Increased heavy metal tolerance of cowpea plants by dual inoculation of an arbuscular mycorrhizal fungi and nitrogen-fixer Rhizobium bacterium.


Saleh M. Saleh Al-Garni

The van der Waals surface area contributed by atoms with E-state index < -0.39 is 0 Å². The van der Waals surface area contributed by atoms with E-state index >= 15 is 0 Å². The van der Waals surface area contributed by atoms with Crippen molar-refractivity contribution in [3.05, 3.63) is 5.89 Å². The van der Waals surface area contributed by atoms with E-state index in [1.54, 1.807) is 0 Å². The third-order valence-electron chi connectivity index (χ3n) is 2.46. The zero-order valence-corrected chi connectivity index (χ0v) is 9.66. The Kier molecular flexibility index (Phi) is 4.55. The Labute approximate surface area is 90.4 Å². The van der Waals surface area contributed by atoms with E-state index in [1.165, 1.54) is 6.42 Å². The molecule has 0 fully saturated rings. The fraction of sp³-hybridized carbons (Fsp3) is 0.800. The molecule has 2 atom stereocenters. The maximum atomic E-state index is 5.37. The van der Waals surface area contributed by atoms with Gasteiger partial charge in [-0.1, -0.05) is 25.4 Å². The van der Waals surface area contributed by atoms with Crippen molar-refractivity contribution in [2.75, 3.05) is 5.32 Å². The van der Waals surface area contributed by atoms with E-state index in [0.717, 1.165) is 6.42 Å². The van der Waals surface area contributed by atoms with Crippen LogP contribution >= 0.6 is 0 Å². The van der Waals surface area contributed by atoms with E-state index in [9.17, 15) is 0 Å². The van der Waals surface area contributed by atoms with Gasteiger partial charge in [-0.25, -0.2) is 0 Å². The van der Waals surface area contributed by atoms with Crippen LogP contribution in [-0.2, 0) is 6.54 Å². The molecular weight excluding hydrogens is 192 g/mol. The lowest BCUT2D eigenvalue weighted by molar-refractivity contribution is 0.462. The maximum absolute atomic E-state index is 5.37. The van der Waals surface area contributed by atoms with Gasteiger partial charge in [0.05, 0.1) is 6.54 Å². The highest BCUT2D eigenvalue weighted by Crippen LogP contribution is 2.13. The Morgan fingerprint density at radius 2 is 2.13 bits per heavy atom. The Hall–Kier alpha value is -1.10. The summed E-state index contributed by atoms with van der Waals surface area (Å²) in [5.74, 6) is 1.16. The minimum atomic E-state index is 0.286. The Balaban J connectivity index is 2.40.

Through biological inoculation technology, the bacterial-mycorrhizal-legume tripartite symbiosis in artificially heavy metal polluted soil was documented and the effects of dual inoculation with arbuscular mycorrhizal (AM) fungus and Rhizobium (N- fixing bacteria, NFB) on the host plant cowpea (Vigna sinensis) in pot cultures were investigated at six concentrations of Zn (0.0 – 1000 mg/kg dry soil) and Cd (0.0 – 100 mg/kg dry soil). From a number of physiological indices measured in this study, microsymbionts significantly increased dry weight, root : shoot ratios, leaf number and area, plant length, leaf pigments, total carbohydrates, N and P content of infected plants as compared with non infected controls at all levels of heavy metal concentrations. Tolerance index of cowpea plants was increased in the presence of microsymbionts than in their absence in polluted soil. Microsymbionts dependencies of cowpea plants tended to be increased at higher levels of Zn and Cd in polluted soil. Metals accumulated by microsymbionts-infected cowpea plant were mostly distributed in root tissues, suggesting that an exclusion strategy for metal tolerance widely exists in them. This study provides evidence for benefits of NFB to AM fungi in the protection of host plants against the detrimental effects of heavy metals. If so, bacterial-AM-legume tripartite symbiosis could be a new approach to increase the heavy metal tolerance of legumes plants under heavy metal polluted soil

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